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It took me years to learn how to pack light and efficiently, and I’m not alone. Packing for a trip is like an art – it takes a lot of practice and sometimes you have to learn the hard way. Our readers share the packing mistakes they made during their travels. Read their experiences so you can learn what to avoid on your next trip!
Many of us have learned packing lessons the hard way: while on a trip. While we can’t always avoid these lessons, sharing them may help others avoid them on their travels. We asked our readers and seasoned travelers:
What’s the biggest packing lesson you learned first-hand only once you were already on a trip?
Here’s what they had to say!
Choose Comfort Over Fashion
As much as we love fashion (and believe that fashion and comfort can go together), if you have to choose between fashion and comfort, always go for comfort. Your body will thank you, no matter where you are in the world. Take it from our readers who have learned firsthand the importance of prioritizing comfort.
“Always count comfort over fashion if it comes down to it! I chose not to bring my running shoes to save space/in favor of my boots and I regretted it so much! Comfort is so important.”
“If those shoes aren’t comfortable at home, they won’t be comfortable away. And nothing makes you more miserable than painful feet. Never, ever chance it.”
“I experienced a painful six months of tendinitis because I prioritized cute footwear over comfortable.”
“Don’t bring clothes just because they’re good for travel, bring things you’d want to wear at home, too.”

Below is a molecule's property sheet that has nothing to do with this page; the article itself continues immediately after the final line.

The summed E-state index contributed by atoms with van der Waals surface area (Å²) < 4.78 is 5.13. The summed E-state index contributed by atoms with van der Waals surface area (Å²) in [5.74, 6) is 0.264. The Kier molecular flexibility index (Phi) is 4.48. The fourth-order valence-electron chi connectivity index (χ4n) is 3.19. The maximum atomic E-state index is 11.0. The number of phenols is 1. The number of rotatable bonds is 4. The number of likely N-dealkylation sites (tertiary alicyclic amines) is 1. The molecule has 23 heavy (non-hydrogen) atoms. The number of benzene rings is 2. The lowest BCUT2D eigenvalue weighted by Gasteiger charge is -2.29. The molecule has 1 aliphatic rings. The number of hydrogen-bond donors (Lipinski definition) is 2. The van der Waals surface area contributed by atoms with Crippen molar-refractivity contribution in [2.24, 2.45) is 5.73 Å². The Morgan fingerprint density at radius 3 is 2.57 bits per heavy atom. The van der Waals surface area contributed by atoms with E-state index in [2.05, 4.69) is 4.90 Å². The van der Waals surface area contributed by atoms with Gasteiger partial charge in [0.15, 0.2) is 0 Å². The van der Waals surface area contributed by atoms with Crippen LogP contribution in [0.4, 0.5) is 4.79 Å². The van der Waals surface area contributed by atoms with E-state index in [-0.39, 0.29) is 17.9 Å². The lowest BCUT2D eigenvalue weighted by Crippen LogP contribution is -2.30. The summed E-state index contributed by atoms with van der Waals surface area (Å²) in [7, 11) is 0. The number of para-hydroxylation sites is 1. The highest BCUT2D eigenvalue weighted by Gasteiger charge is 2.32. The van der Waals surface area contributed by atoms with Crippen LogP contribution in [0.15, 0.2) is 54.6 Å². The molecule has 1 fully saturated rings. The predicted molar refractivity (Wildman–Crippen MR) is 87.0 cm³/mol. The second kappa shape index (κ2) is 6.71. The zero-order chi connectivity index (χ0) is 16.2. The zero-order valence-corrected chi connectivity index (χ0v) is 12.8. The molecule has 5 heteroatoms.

“Don’t take clothes that are not your style. It doesn’t matter who recommended them, how much they are in fashion, or how much or little you spent. If it’s not something you’d wear at home, you won’t want to wear it somewhere else. I took a couple trips carrying around cute little skirts I never wore until I faced up to this simple fact: stay true to your own style.”
“I always think I will wear cute tropical dresses on vacation and it’s rare that I actually do. I pretty much live in tank tops and shorts when it’s hot. I have one dress that I actually wear at home so it’s the only one that comes with now.”
“Take clothes you wear at home the most. Travel isn’t the time to bust out that gorgeous dress you haven’t worn in a year.”
“Use this site to find two pairs of the perfect walking shoes. Leave your cute sandals and shoes at home. You’re going to be walking on lots of cobblestone. The Europeans walk A LOT!”
Read these tips on how to choose the best travel shoes for any trip!
Take Your Shoes and Clothing for a Test Drive
The last thing you want when you’re traveling Europe is a wardrobe malfunction, whether it’s uncomfortable shoes or an itchy, uncomfortable fabric. Before heading on your trip, break in your shoes and try on all your outfits. Here’s how our readers learned this lesson.
“Make sure that your footwear is broken in before you travel. There is nothing worse than shoes that hurt. It will ruin your trip in a hurry.”
“Try on every outfit (yes, the entire outfit, with accessories) to make sure it fits, is comfortable and makes you feel great. If not, don’t bring it because you will not wear it. And, no matter how cute they are, only bring and wear shoes that are made for walking!”